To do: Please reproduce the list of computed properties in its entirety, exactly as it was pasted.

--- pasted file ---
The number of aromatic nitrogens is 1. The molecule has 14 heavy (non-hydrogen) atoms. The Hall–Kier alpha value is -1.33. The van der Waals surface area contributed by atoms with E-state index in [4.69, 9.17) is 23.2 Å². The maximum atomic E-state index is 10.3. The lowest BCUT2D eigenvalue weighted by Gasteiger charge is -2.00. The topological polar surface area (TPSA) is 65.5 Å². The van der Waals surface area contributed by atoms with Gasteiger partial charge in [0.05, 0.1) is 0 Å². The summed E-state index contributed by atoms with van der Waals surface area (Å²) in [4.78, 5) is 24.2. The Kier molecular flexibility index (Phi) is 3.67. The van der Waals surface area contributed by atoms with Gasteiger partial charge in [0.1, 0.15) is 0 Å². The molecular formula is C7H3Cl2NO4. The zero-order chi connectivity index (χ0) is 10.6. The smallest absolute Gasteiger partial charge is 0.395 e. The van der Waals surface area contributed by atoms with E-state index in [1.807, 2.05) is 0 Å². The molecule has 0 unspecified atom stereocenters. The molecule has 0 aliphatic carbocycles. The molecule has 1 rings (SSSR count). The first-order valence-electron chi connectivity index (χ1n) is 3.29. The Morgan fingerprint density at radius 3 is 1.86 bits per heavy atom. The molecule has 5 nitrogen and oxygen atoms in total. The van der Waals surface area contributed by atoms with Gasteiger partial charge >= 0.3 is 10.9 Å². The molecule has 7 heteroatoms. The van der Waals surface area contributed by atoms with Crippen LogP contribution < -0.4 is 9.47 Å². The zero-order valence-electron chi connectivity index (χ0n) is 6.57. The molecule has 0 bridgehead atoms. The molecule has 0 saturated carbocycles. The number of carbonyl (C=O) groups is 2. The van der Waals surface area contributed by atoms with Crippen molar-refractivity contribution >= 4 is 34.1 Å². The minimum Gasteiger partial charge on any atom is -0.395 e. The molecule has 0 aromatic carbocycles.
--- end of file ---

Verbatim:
The number of aromatic nitrogens is 1. The molecule has 14 heavy (non-hydrogen) atoms. The Hall–Kier alpha value is -1.33. The van der Waals surface area contributed by atoms with E-state index in [4.69, 9.17) is 23.2 Å². The maximum atomic E-state index is 10.3. The lowest BCUT2D eigenvalue weighted by Gasteiger charge is -2.00. The topological polar surface area (TPSA) is 65.5 Å². The van der Waals surface area contributed by atoms with Gasteiger partial charge in [0.05, 0.1) is 0 Å². The summed E-state index contributed by atoms with van der Waals surface area (Å²) in [4.78, 5) is 24.2. The Kier molecular flexibility index (Phi) is 3.67. The van der Waals surface area contributed by atoms with Gasteiger partial charge in [0.1, 0.15) is 0 Å². The molecular formula is C7H3Cl2NO4. The zero-order chi connectivity index (χ0) is 10.6. The smallest absolute Gasteiger partial charge is 0.395 e. The van der Waals surface area contributed by atoms with E-state index in [1.807, 2.05) is 0 Å². The molecule has 0 unspecified atom stereocenters. The molecule has 0 aliphatic carbocycles. The molecule has 1 rings (SSSR count). The first-order valence-electron chi connectivity index (χ1n) is 3.29. The Morgan fingerprint density at radius 3 is 1.86 bits per heavy atom. The molecule has 5 nitrogen and oxygen atoms in total. The van der Waals surface area contributed by atoms with Gasteiger partial charge >= 0.3 is 10.9 Å². The molecule has 7 heteroatoms. The van der Waals surface area contributed by atoms with Crippen LogP contribution < -0.4 is 9.47 Å². The zero-order valence-electron chi connectivity index (χ0n) is 6.57. The molecule has 0 bridgehead atoms. The molecule has 0 saturated carbocycles. The number of carbonyl (C=O) groups is 2. The van der Waals surface area contributed by atoms with Crippen molar-refractivity contribution >= 4 is 34.1 Å². The minimum Gasteiger partial charge on any atom is -0.395 e. The molecule has 0 aromatic carbocycles.